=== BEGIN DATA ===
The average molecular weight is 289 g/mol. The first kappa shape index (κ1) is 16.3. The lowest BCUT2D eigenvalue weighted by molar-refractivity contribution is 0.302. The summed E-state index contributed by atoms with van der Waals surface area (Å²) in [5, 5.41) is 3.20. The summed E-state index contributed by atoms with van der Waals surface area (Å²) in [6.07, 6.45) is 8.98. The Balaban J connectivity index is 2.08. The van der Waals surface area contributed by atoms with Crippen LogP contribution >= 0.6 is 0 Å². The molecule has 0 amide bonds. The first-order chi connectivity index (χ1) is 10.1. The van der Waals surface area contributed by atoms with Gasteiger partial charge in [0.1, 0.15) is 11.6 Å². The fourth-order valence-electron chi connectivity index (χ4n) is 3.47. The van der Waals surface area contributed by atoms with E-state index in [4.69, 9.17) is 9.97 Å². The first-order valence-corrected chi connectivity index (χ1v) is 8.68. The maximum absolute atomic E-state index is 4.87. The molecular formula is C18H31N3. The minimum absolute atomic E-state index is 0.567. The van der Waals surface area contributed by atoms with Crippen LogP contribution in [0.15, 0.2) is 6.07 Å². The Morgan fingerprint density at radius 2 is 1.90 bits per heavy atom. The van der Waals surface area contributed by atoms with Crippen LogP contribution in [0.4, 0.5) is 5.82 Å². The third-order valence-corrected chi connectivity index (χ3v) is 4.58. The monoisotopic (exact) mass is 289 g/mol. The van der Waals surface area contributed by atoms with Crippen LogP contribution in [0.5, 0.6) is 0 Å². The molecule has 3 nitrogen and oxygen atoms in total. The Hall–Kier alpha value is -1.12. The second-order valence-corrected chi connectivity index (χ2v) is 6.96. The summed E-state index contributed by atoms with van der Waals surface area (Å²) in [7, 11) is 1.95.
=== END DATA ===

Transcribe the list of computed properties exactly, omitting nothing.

The average molecular weight is 289 g/mol. The first kappa shape index (κ1) is 16.3. The lowest BCUT2D eigenvalue weighted by molar-refractivity contribution is 0.302. The summed E-state index contributed by atoms with van der Waals surface area (Å²) in [5, 5.41) is 3.20. The summed E-state index contributed by atoms with van der Waals surface area (Å²) in [6.07, 6.45) is 8.98. The Balaban J connectivity index is 2.08. The van der Waals surface area contributed by atoms with Crippen LogP contribution >= 0.6 is 0 Å². The molecule has 0 amide bonds. The first-order chi connectivity index (χ1) is 10.1. The van der Waals surface area contributed by atoms with Gasteiger partial charge in [0.1, 0.15) is 11.6 Å². The fourth-order valence-electron chi connectivity index (χ4n) is 3.47. The van der Waals surface area contributed by atoms with E-state index in [4.69, 9.17) is 9.97 Å². The first-order valence-corrected chi connectivity index (χ1v) is 8.68. The maximum absolute atomic E-state index is 4.87. The molecular formula is C18H31N3. The minimum absolute atomic E-state index is 0.567. The van der Waals surface area contributed by atoms with Crippen LogP contribution in [0.15, 0.2) is 6.07 Å². The Morgan fingerprint density at radius 2 is 1.90 bits per heavy atom. The van der Waals surface area contributed by atoms with Crippen LogP contribution in [0.4, 0.5) is 5.82 Å². The third-order valence-corrected chi connectivity index (χ3v) is 4.58. The monoisotopic (exact) mass is 289 g/mol. The van der Waals surface area contributed by atoms with Crippen LogP contribution in [0.5, 0.6) is 0 Å². The molecule has 3 nitrogen and oxygen atoms in total. The Hall–Kier alpha value is -1.12. The second-order valence-corrected chi connectivity index (χ2v) is 6.96. The summed E-state index contributed by atoms with van der Waals surface area (Å²) in [7, 11) is 1.95.